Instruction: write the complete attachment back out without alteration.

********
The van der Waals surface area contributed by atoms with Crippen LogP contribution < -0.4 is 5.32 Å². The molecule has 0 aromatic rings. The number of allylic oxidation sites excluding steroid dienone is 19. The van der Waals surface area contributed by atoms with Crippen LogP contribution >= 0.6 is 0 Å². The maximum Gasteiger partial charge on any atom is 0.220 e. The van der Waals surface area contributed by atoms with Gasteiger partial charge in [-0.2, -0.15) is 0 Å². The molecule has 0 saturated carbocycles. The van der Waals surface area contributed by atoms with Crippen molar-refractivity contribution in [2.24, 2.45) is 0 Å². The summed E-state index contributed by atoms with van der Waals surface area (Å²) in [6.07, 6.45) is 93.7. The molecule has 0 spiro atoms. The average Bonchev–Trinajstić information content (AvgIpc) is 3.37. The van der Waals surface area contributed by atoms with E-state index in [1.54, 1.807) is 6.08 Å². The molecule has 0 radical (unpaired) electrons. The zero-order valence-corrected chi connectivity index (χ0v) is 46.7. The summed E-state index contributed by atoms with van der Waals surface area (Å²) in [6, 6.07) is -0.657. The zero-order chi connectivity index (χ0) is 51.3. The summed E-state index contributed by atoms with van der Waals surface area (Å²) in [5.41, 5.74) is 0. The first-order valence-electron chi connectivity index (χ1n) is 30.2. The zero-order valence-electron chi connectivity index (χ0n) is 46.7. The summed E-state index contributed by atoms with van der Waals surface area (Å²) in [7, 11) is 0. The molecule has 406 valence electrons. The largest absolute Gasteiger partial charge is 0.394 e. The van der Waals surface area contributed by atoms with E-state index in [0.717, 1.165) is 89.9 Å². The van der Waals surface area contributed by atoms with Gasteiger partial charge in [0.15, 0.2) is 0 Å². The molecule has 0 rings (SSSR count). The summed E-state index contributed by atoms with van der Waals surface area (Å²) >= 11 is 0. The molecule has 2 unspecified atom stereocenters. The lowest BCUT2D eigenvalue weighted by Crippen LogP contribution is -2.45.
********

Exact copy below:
The van der Waals surface area contributed by atoms with Crippen LogP contribution < -0.4 is 5.32 Å². The molecule has 0 aromatic rings. The number of allylic oxidation sites excluding steroid dienone is 19. The van der Waals surface area contributed by atoms with Crippen LogP contribution >= 0.6 is 0 Å². The maximum Gasteiger partial charge on any atom is 0.220 e. The van der Waals surface area contributed by atoms with Gasteiger partial charge in [-0.2, -0.15) is 0 Å². The molecule has 0 saturated carbocycles. The van der Waals surface area contributed by atoms with Crippen molar-refractivity contribution in [2.24, 2.45) is 0 Å². The summed E-state index contributed by atoms with van der Waals surface area (Å²) in [6.07, 6.45) is 93.7. The molecule has 0 spiro atoms. The average Bonchev–Trinajstić information content (AvgIpc) is 3.37. The van der Waals surface area contributed by atoms with E-state index in [1.54, 1.807) is 6.08 Å². The molecule has 0 radical (unpaired) electrons. The zero-order valence-corrected chi connectivity index (χ0v) is 46.7. The summed E-state index contributed by atoms with van der Waals surface area (Å²) in [6, 6.07) is -0.657. The zero-order chi connectivity index (χ0) is 51.3. The summed E-state index contributed by atoms with van der Waals surface area (Å²) in [5.41, 5.74) is 0. The first-order valence-electron chi connectivity index (χ1n) is 30.2. The zero-order valence-electron chi connectivity index (χ0n) is 46.7. The summed E-state index contributed by atoms with van der Waals surface area (Å²) in [7, 11) is 0. The molecule has 406 valence electrons. The largest absolute Gasteiger partial charge is 0.394 e. The van der Waals surface area contributed by atoms with E-state index in [0.717, 1.165) is 89.9 Å². The van der Waals surface area contributed by atoms with Gasteiger partial charge in [0.15, 0.2) is 0 Å². The molecule has 0 rings (SSSR count). The summed E-state index contributed by atoms with van der Waals surface area (Å²) >= 11 is 0. The molecule has 2 unspecified atom stereocenters. The lowest BCUT2D eigenvalue weighted by Crippen LogP contribution is -2.45.